Infidelity exposed on stage

How The Other Half Loves opens at Berwick Theatre on Friday, May 18 for three shows and goes to the Saanich Peninsula on May 25

Peninsula Players actors Robert Adam

Peninsula Players actors Robert Adam

For nearly half of the Peninsula Players’ existence, Sid Clarke has directed plays for the community theatre company. The group marks 60 years this season, and this weekend, Clarke celebrates opening his latest production, How The Other Half Loves by Alan Ayckbourn. It’s the grand finale of the Players’ season.

“This play is one that the English dramatist wrote for the New York stage and is considered one of his most innovative,” Clarke said. “There are three married couples with the men all working for the same firm. The problem is that one of the younger man is having an affair with the wife of the boss. When each returns home early one morning, there is a need to invent an acceptable explanation that is based on their cooked up story of trying to smooth over infidelity in the marriage of the third couple.”

An unusual stage set provides difficulty for Clarke, but intrigue for the audience.

“The living rooms of two couples are shown on one set with a common dining area that serves as the place for two dinners simultaneously taking place on two different nights,” Clarke explained. “When the third couple shows up, the fat is in the fire with the real reason for the all-night absences being gradually exposed.”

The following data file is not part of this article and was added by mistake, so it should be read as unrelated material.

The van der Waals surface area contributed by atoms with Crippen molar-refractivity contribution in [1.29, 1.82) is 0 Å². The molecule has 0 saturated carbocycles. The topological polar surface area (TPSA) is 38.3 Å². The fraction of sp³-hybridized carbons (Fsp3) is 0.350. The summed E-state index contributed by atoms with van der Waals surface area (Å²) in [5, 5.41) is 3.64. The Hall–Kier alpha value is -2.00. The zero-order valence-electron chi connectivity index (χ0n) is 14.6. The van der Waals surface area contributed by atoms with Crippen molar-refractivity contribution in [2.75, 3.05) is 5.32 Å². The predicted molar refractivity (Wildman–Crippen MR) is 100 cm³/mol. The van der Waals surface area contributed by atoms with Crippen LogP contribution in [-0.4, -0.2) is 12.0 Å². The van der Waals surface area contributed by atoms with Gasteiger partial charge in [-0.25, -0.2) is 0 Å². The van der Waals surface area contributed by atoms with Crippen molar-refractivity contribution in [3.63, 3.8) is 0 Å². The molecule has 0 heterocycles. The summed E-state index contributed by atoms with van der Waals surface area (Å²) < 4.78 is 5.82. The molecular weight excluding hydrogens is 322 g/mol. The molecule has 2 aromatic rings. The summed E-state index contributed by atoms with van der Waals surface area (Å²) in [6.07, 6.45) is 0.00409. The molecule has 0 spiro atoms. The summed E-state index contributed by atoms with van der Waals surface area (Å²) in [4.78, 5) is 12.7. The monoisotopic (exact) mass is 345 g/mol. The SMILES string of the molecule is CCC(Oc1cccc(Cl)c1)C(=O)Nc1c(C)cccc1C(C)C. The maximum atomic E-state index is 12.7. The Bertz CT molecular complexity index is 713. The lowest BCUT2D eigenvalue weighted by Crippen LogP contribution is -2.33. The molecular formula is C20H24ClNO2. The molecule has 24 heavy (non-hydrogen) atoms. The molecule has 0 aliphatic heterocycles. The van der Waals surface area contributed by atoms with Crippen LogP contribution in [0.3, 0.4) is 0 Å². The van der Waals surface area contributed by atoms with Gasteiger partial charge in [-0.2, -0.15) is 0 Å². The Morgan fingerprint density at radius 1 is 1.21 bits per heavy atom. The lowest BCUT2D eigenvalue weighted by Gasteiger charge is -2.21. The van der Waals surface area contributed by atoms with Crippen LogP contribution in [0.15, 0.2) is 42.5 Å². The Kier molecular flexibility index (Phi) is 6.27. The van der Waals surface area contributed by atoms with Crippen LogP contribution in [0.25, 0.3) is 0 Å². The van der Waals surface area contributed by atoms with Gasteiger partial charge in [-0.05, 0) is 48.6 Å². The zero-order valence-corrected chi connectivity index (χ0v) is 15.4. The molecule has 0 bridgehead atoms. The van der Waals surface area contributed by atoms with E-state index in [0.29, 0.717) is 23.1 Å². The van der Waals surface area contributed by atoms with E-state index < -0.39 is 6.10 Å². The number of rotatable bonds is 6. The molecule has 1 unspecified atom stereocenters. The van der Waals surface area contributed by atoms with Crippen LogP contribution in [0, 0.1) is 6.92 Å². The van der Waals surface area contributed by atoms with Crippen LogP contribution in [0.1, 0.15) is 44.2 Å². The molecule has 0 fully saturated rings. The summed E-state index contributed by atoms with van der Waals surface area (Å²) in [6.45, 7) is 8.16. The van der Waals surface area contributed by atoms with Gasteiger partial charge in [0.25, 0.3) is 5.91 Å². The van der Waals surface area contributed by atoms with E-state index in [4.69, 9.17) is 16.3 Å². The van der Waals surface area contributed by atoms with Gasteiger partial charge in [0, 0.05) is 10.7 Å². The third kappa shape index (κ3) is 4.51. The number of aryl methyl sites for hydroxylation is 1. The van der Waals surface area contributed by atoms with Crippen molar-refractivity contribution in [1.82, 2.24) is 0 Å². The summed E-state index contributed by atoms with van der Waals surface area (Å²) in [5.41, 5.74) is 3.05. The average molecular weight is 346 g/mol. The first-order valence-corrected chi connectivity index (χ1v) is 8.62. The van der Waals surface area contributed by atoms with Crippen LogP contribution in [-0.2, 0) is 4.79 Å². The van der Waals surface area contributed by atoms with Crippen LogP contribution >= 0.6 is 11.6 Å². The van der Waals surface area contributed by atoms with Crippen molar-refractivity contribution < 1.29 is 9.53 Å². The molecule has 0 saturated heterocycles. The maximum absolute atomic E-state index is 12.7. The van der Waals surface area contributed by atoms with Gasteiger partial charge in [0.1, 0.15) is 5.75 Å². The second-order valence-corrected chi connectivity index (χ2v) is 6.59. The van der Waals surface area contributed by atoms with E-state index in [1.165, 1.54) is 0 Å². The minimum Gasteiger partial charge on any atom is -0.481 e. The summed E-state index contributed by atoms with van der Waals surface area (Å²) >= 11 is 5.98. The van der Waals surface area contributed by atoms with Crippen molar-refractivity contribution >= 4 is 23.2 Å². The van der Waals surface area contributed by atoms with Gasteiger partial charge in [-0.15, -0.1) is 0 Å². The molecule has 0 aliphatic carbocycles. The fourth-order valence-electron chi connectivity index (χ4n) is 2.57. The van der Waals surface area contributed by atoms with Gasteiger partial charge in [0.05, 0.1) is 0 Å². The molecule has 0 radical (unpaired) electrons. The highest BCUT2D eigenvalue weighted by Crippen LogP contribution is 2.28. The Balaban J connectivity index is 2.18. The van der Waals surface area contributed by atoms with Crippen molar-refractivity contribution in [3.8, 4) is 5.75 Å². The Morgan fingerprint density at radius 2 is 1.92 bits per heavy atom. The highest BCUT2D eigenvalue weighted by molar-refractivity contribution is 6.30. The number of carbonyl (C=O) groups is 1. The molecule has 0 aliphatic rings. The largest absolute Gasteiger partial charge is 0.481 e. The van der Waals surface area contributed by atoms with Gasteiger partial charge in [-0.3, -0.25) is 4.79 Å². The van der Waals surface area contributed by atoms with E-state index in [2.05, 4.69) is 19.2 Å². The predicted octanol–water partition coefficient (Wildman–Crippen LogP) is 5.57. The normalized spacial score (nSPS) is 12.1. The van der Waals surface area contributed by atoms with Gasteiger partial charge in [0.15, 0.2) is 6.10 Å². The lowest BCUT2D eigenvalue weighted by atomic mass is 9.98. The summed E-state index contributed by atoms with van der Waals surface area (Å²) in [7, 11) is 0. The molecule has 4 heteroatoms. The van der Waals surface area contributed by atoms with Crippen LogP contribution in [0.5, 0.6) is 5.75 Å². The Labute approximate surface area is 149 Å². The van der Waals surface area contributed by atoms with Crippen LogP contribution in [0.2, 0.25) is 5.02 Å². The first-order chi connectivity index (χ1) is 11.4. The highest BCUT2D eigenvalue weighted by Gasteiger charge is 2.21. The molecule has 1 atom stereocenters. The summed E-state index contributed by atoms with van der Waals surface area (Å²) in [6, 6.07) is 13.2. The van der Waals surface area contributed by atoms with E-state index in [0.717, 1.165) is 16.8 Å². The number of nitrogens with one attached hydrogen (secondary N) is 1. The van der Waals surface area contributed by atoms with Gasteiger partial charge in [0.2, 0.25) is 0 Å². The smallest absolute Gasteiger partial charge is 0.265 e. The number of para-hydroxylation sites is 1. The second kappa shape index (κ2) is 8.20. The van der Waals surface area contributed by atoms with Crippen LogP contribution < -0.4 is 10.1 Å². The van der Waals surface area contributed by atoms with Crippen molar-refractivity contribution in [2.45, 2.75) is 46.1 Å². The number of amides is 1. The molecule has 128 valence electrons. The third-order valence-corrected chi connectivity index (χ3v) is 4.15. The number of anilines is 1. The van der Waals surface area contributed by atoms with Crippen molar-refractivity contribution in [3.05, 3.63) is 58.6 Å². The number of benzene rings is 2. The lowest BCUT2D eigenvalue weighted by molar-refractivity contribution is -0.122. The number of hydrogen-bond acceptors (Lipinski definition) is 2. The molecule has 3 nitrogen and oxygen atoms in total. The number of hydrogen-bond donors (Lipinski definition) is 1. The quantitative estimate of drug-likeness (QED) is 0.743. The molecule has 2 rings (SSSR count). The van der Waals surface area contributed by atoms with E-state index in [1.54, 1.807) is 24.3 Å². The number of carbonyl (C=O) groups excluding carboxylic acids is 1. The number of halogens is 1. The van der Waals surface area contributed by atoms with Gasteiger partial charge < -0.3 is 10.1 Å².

The play opens at Berwick Theatre on Friday, May 18 for three shows and goes to the Saanich Peninsula on May 25.

“A part of community well-being and community health is the artistic content. This is really a healthy community and the theatre wants to be part of that,” said Clarke, who has been with the Players for 26 years. “Community theatre, probably because of its voluntary nature and potential to entertain and foster local artistic talent, has been a constant feature in many Canadian communities.”

In the past 60 years the Peninsula Players troupe added almost 150 productions to the health of the community, and Clarke anticipates things could go well for decades more.

“If we’ve got venues we can survive,” he said. “You can always get people to do the artistic stuff.”

Find links to online ticket orders for performances at Berwick Theatre and Charlie White Theatre at peninsulaplayers.bc.ca.

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